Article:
A special needs student was assaulted so badly by bullying schoolmates at Miramonte Elementary School in south Los Angeles he had to have one of his testicles removed, his mother alleges in an NBC News report. Josefina Corona, who filed a lawsuit against the Los Angeles Unified School District in July, claims her then 8-year-old son endured 14 months of physical, verbal, and sexual assaults by fellow students. "He would constantly get slapped, kicked," Corona told a local NBC station. While speaking to the media, she withheld all photos of her child to protect his privacy.
According to the most recent statistics from the Department of Education, about 6.4 million special needs students are served in public schools under the Individuals with Disabilities Education Act. This represents about 13 percent of the total school population. However, despite these generally high numbers, special needs students remain at risk for abuse and maltreatment in many schools.
Corona claims representatives of the school tried to make her now 10-year-old son appear crazy, and suggested she seek psychological help on his behalf. Corona believes administrators made such claims simply to avoid blame for not stopping the bullying.
The school has a terrible record when it comes to protecting students. In 2012, the administration removed 75 staff members due to child abuse allegations. Seems likely the school did not respond to her son’s cries for help between April 2012 and June 2013 as Corona claims. Not able to find protection or help from a single adult, her son hid from aggressors in the bathroom, however, his mother says they repeatedly discovered him there. Once, a group of bullies even pulled down his pants and squished his genitals, hurting the boy so badly, he was taken to Children’s Hospital L.A., where a urologist removed one severely damaged testicle.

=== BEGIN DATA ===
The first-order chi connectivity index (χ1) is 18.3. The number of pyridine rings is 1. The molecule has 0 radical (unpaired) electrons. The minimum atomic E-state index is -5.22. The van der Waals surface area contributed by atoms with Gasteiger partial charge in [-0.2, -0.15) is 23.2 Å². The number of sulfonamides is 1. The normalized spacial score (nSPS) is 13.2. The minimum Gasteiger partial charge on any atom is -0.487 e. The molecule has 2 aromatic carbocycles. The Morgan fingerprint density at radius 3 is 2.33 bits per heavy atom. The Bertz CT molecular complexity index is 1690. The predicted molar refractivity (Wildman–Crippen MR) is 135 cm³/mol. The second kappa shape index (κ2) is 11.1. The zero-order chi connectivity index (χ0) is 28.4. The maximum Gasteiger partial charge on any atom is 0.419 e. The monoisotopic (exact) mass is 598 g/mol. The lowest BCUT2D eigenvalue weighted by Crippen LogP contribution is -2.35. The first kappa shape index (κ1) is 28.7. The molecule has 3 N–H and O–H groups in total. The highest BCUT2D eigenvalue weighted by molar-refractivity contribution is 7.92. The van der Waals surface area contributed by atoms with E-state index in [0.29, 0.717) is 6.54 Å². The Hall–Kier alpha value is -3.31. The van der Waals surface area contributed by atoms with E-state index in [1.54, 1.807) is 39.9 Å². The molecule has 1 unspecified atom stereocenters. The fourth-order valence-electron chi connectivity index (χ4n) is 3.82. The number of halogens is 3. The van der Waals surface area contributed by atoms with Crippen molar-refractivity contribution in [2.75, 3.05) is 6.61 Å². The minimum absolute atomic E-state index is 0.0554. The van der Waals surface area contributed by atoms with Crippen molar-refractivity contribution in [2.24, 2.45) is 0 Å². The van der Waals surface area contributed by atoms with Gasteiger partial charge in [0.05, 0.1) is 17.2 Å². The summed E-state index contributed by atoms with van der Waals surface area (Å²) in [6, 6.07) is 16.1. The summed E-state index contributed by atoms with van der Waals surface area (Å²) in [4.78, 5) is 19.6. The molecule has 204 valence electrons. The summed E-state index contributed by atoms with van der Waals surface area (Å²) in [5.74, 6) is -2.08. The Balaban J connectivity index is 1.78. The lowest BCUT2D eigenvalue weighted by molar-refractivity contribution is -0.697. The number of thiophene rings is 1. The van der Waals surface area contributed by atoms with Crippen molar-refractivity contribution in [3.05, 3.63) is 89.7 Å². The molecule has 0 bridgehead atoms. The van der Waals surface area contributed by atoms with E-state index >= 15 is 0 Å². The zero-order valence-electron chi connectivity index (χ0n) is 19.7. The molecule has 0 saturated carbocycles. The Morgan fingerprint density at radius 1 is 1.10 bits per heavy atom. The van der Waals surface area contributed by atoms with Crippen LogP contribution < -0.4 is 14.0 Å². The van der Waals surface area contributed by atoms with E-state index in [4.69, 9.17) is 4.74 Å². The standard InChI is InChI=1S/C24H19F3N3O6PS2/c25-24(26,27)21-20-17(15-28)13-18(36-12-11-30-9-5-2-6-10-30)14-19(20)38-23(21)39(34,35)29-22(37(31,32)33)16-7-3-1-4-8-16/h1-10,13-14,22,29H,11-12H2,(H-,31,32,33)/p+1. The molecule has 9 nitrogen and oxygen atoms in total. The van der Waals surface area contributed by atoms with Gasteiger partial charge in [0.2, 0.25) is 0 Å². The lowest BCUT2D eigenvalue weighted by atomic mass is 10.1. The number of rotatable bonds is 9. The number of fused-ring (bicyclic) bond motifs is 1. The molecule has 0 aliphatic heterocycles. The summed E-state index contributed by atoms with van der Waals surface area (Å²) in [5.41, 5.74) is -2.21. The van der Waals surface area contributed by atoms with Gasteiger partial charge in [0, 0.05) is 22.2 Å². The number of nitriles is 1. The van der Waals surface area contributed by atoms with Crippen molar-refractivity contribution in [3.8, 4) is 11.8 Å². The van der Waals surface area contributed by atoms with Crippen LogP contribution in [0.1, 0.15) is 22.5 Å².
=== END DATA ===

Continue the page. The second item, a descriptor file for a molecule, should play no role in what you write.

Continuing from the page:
In her lawsuit, Corona also claims a security officer harassed her son as he cowered in the restroom. “The District takes a strong position against bullying, hazing, or any behavior that infringes on the safety or well-being of students,” a spokesperson wrote in a statement delivered to NBC. “We work hard to educate our students about the impacts of bullying and to investigate all reported cases of this behavior. While we can’t discuss the specifics of this pending litigation, our caring educators work hard everyday to prevent bullying and support safe and respectful school environments." Corona’s lawyer, Michael Gulden, says the policy sounds great but the school’s actions do not match its words.
While representatives for the school say it has changed since administration weeded out staff members cited for abuse, Corona claims the opposite is true and the school has not changed in the least. "What do I have to wait for? For him to actually get raped in order for the district to hear me or the school to hear me?" Corona said. She believes other children in the school are also getting hurt and that "the district is closing their eyes or shutting the door."